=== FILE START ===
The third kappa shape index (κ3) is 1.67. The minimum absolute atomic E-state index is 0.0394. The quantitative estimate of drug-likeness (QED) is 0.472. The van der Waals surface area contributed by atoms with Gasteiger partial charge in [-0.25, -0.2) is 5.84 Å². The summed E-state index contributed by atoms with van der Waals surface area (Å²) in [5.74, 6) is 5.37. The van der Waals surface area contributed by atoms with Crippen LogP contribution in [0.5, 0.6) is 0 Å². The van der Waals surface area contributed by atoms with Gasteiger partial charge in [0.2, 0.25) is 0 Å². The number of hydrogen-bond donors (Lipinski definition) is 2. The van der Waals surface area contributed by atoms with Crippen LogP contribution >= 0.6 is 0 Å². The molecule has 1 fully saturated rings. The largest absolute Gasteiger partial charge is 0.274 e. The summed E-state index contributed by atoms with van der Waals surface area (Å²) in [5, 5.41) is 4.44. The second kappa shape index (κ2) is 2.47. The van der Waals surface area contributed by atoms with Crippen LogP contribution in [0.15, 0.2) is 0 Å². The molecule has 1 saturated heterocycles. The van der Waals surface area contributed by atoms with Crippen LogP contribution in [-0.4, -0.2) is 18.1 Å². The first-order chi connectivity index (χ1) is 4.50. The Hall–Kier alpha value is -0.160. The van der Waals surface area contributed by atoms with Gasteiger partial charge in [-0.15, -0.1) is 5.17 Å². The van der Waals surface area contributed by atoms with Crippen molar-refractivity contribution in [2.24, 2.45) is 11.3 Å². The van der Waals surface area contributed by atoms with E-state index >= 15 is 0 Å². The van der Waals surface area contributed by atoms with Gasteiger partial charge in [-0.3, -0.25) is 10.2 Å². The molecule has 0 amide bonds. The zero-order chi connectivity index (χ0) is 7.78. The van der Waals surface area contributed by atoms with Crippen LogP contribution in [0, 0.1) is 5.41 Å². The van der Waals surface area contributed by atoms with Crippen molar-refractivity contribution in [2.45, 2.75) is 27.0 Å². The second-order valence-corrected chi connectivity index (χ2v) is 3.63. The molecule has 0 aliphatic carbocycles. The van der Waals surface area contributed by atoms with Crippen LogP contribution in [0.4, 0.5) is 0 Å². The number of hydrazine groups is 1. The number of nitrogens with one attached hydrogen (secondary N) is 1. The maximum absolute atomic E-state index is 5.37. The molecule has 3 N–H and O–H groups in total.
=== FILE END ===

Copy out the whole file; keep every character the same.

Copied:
The third kappa shape index (κ3) is 1.67. The minimum absolute atomic E-state index is 0.0394. The quantitative estimate of drug-likeness (QED) is 0.472. The van der Waals surface area contributed by atoms with Gasteiger partial charge in [-0.25, -0.2) is 5.84 Å². The summed E-state index contributed by atoms with van der Waals surface area (Å²) in [5.74, 6) is 5.37. The van der Waals surface area contributed by atoms with Crippen LogP contribution in [0.5, 0.6) is 0 Å². The van der Waals surface area contributed by atoms with Gasteiger partial charge in [0.2, 0.25) is 0 Å². The number of hydrogen-bond donors (Lipinski definition) is 2. The van der Waals surface area contributed by atoms with Crippen LogP contribution >= 0.6 is 0 Å². The molecule has 1 fully saturated rings. The largest absolute Gasteiger partial charge is 0.274 e. The summed E-state index contributed by atoms with van der Waals surface area (Å²) in [5, 5.41) is 4.44. The second kappa shape index (κ2) is 2.47. The van der Waals surface area contributed by atoms with Crippen LogP contribution in [0.15, 0.2) is 0 Å². The molecule has 1 saturated heterocycles. The van der Waals surface area contributed by atoms with Crippen LogP contribution in [-0.4, -0.2) is 18.1 Å². The first-order chi connectivity index (χ1) is 4.50. The Hall–Kier alpha value is -0.160. The van der Waals surface area contributed by atoms with Gasteiger partial charge in [-0.15, -0.1) is 5.17 Å². The van der Waals surface area contributed by atoms with Crippen molar-refractivity contribution in [2.24, 2.45) is 11.3 Å². The van der Waals surface area contributed by atoms with E-state index >= 15 is 0 Å². The van der Waals surface area contributed by atoms with Gasteiger partial charge in [-0.3, -0.25) is 10.2 Å². The molecule has 0 amide bonds. The zero-order chi connectivity index (χ0) is 7.78. The van der Waals surface area contributed by atoms with Crippen LogP contribution in [0, 0.1) is 5.41 Å². The van der Waals surface area contributed by atoms with Crippen molar-refractivity contribution in [2.45, 2.75) is 27.0 Å². The second-order valence-corrected chi connectivity index (χ2v) is 3.63. The molecule has 0 aliphatic carbocycles. The van der Waals surface area contributed by atoms with Crippen LogP contribution in [0.4, 0.5) is 0 Å². The number of hydrazine groups is 1. The number of nitrogens with one attached hydrogen (secondary N) is 1. The maximum absolute atomic E-state index is 5.37. The molecule has 3 N–H and O–H groups in total.